K e-mailed this morning, saying the New York Times had been pretty rough on Rufus Wainwright in their review of his opera Prima Donna. And that for a home-town boy.
I e-mailed him back that I would look at it in a minute, because the main system that I work on was bound to crash again soon - it's been doing so off-and-on since Friday, in fact it reminds me of another Rufus Wainwright song, called Ups and Downs, which borrows a theme from Mussorgsky's Boris Godunov...
But even before reading the article, I answered him that it would be a miracle for any modern opera (especially by a first-time composer) to get a positive review from critics who are as petrified as the rest of the opera scene seems to be.
Pretty soon the whole thing did indeed crash again and, running out of other things to do, I took the time to read the article. And it is not as bad as I expected. At all.
"I wish I could report that “Prima Donna” fulfilled his ambitions for writing a fresh and personal new opera." Anthony Tommasini writes. And "Mr. Wainwright’s score and his attitude toward the drama often seem muddled, as if he were relying too much on his keen musical and theatrical instincts lest he overthink and impede his imagination."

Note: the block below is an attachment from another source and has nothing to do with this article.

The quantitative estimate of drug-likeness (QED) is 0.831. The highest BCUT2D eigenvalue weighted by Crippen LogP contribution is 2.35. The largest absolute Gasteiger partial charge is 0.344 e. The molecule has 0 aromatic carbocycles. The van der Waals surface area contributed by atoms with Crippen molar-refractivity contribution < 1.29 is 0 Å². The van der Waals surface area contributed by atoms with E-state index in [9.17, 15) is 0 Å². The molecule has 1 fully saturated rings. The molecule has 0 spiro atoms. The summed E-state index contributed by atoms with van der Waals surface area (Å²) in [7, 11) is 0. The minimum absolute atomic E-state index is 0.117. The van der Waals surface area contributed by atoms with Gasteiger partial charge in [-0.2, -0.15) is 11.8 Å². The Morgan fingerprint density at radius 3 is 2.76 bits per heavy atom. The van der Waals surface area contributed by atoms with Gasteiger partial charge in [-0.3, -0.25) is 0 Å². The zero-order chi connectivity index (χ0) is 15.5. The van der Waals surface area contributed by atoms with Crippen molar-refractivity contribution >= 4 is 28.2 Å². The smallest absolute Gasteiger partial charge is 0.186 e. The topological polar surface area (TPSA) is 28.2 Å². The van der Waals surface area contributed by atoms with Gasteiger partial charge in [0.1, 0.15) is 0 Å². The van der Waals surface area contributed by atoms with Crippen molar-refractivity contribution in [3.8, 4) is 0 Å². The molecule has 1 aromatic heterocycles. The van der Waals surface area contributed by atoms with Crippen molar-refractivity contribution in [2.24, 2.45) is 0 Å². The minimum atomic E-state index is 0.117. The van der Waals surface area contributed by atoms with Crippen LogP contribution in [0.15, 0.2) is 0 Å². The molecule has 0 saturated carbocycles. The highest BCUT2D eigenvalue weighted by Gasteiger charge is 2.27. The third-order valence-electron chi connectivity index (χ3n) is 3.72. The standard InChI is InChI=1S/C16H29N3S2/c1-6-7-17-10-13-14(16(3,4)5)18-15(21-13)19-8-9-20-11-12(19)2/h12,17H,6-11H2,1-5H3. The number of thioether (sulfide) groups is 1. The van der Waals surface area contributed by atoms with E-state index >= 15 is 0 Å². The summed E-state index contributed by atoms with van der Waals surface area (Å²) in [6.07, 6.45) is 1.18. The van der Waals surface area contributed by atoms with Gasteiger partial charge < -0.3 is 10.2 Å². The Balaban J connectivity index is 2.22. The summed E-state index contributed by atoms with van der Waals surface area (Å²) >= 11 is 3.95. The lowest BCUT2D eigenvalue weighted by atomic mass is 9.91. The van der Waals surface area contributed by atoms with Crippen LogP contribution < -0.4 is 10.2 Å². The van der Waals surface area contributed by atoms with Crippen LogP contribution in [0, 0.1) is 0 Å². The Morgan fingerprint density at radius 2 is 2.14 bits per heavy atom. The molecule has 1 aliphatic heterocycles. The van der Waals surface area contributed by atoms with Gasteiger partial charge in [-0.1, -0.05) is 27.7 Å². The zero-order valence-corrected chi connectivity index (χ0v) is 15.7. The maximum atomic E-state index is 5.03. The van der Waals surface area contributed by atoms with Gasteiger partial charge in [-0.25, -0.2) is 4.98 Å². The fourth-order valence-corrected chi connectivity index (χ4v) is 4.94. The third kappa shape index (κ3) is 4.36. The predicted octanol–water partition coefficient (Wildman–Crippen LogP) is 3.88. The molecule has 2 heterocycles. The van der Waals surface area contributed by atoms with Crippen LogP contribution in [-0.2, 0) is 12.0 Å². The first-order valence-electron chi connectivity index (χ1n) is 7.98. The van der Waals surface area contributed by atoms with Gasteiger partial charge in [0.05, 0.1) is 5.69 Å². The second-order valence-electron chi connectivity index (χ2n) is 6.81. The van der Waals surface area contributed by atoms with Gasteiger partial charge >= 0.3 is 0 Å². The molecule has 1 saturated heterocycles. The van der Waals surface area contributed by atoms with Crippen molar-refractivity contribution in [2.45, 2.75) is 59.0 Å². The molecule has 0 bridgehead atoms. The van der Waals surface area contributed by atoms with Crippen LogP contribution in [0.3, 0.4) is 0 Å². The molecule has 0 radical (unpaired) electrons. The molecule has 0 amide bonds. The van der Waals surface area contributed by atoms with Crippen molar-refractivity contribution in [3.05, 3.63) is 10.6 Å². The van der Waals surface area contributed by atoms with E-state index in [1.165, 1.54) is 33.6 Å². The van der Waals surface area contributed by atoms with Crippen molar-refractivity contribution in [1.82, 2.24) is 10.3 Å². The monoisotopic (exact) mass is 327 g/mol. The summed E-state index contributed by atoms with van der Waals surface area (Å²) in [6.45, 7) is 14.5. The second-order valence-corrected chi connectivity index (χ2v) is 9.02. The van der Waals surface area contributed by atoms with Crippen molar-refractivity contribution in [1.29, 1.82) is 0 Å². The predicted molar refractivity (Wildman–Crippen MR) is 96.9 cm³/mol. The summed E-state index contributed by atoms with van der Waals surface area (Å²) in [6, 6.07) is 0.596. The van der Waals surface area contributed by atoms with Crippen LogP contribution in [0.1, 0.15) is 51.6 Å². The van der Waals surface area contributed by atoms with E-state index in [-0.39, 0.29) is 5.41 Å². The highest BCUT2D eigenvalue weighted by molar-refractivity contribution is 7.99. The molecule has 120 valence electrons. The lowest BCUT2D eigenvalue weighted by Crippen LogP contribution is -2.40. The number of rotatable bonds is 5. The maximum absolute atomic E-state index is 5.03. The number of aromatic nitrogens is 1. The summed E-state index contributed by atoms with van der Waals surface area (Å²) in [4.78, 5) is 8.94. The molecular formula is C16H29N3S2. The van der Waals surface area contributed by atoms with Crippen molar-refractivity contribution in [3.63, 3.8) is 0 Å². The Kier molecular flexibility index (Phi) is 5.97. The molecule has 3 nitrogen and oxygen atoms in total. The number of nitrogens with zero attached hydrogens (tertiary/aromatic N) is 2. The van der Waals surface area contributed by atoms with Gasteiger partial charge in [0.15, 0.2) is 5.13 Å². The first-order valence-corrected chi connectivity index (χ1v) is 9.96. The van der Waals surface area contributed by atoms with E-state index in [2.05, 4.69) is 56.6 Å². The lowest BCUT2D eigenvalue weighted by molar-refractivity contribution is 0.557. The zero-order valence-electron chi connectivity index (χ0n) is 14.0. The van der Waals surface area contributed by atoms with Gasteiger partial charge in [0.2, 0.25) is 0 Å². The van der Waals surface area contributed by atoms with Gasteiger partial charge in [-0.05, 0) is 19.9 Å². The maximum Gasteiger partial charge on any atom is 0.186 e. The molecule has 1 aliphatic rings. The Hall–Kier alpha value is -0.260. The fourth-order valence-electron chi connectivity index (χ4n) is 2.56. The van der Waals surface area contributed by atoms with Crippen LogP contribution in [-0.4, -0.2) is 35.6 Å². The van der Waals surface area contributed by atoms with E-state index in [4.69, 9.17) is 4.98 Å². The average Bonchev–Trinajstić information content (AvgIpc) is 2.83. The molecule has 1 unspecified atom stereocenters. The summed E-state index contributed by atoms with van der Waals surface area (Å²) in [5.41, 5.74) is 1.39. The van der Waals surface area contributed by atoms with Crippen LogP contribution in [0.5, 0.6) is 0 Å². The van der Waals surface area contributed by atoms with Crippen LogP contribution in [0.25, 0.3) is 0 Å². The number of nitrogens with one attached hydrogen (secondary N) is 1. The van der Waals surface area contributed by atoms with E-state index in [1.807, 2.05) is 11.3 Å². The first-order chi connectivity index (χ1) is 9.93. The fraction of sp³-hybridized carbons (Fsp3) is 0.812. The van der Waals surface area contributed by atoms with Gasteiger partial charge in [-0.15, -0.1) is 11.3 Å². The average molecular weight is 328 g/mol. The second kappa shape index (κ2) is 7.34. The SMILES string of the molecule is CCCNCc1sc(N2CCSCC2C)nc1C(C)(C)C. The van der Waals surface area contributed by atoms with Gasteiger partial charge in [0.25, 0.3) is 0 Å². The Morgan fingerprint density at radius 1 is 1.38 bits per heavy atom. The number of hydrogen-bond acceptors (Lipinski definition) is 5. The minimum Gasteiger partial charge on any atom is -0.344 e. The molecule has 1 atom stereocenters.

But he also acknowledges Rufus' talent "He certainly brings deep talents and potential to the challenge" and concedes "There are inspired touches and disarmingly beautiful passages in this mysterious, stylistically eclectic work."
I also love his analysis of the fall-out with the Met over writing this opera in French: "A Philip Glass opera in Sanskrit is an American work, but not a Wainwright opera in French?" I believe the critic's name is a smoke-screen. This should be said with a Yiddishe accent.
Certain remarks bode well for the album Rufus is planning to bring out next, just himself and a piano. "Some of the most captivating moments are the simplest musically." That's the Rufus I know!
"The opera ends with a tender aria for Régine, a long-spun melody with a gentle accompaniment riff: in other words, a Wainwright song. Would that there had been more of them."
Not quite a miracle, but not bad at all...
PS. I would be very much mistaken if this is not that aria, Les feux d'artifice t'appellent (The fireworks are calling you). It starts at 1:50. There's a couple of typical Rufus O Shit!s in there, but it was the first time he performed it (and he does have a tendency sometimes to get lost in his own music - I can't blame him, so do I.)